Flower Child opens fourth Arizona location at Desert Ridge
By Madison Rutherford
Flower Child proves it’s the little things in life that mean anything.
For the fast-casual health food chain, it’s things like serving seasonal lemonade out of mason jars and ensuring each table is adorned with fresh flowers or succulents.
The restaurant is the newest addition to a fast-growing family of approachable, chef-driven dining establishments at Desert Ridge. In the last year alone, MidiCi Neapolitan Pizza, Sizzle Korean BBQ and Barrio Queen have also set up shop at the North Phoenix shopping destination.
In addition to shopping, catching a movie, painting pottery, romping around the Splash Pad or enjoying live music, Desert Ridge visitors can choose from a growing smorgasbord of classy-casual eateries.
Flower Child is one of many successful culinary ventures created by Fox Restaurant Concepts, which is also responsible for local luminaries like Culinary Dropout, Wildflower and Olive & Ivy.
The Desert Ridge location, which opened its doors two months ago, is the fourth Flower Child in the Valley; there are also locations in Arcadia, Uptown Phoenix and Scottsdale.
Flower Child’s clientele is somewhere between bon vivant and bohemian. It’s certainly the type of place you’d want to take your Lululemon-clad cousin visiting from L.A., but it’s also a great place to take the kids for a Sunday evening dinner. A place called Flower Child is obligated to have a menu for children (right?), and with items like gluten-free mac and cheese, sweet corn and quinoa, and broccoli with parmesan, the kid’s menu doesn’t disappoint.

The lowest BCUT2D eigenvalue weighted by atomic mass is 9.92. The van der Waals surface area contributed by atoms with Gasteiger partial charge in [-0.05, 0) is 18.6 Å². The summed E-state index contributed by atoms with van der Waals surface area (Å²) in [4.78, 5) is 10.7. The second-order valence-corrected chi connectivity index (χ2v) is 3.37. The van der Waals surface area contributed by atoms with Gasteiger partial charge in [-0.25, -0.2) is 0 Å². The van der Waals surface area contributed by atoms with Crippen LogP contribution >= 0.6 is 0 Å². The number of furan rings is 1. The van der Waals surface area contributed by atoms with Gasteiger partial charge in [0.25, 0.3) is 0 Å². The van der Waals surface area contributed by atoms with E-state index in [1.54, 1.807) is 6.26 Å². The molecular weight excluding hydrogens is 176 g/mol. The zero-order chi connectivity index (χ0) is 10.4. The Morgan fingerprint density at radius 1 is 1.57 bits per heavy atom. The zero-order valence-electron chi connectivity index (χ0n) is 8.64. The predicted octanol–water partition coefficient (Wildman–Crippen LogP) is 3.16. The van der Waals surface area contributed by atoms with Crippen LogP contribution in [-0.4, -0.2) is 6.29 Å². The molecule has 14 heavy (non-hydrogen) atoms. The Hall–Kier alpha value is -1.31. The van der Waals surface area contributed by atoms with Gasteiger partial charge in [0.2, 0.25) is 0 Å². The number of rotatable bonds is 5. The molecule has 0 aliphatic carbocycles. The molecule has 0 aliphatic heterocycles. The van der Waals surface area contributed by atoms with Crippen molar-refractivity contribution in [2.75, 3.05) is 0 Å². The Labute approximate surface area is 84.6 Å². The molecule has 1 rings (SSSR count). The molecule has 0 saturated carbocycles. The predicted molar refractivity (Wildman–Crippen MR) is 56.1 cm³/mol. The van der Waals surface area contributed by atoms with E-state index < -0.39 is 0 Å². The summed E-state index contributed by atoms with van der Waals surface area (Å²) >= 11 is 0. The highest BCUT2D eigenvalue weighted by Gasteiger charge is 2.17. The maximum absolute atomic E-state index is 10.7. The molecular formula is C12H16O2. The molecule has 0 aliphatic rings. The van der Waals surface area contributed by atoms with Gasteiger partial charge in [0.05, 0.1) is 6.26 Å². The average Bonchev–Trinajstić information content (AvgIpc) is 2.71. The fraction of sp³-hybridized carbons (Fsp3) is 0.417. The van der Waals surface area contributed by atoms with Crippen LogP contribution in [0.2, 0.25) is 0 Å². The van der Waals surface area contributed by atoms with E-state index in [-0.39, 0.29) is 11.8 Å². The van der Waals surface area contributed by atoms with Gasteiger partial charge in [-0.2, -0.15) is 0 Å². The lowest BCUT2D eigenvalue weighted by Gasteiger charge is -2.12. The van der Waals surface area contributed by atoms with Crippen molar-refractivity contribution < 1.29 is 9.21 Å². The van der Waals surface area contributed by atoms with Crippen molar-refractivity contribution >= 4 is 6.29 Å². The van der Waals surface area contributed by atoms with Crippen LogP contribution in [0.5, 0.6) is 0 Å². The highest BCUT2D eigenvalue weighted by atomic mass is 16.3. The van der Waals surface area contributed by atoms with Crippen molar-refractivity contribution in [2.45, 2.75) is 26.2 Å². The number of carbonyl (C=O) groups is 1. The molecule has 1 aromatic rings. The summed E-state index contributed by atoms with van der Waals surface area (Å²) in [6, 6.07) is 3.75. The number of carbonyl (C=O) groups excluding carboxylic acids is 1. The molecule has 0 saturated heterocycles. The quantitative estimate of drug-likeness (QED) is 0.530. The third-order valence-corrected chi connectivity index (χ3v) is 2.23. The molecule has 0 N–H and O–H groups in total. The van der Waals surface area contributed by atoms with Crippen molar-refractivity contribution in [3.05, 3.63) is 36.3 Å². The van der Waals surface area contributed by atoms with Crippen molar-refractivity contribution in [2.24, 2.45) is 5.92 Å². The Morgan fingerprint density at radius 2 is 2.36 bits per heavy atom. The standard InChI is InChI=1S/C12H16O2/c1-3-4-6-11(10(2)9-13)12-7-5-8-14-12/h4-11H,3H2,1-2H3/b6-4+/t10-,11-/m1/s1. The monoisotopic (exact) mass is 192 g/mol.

Patrons will find a designated place for their yoga mats – a wicker basket by the entrance labeled “Yoga Mat Parking” – so they can focus on enjoying a refreshing fresh-pressed juice, protein-packed wrap, from-scratch salad or a slew of seasonal goodies.
This hip hotspot is also big on sustainability. Flower Child works exclusively with farmers who respect and protect their land and livestock. They also only purchase organic produce and abide by the Environmental Working Group’s “Dirty Dozen” list, a popular guide used to measure pesticide levels in food. The chain prides itself on being part of a “food revolution,” promising to serve naturally raised proteins, organic fruits and vegetables and locally sourced ingredients when possible.
As far as the food goes, Flower Child focuses on vegan, vegetarian, paleo, gluten-free, dairy-free and sugar-free options. However, that doesn’t mean carnivores can’t enjoy their flavorful fast-casual fare. Guests can choose to add all-natural chicken, sustainable salmon, grass-fed steak or organic, non-GMO tofu to any dish.
We recommend starting with the Avocado Hummus ($7), garnished with sweet corn, radish, clementine and pumpkin seeds, and served with fresh, warm pita bread. It’s hearty without being too filling, and a great dish to share between two (or more!) people.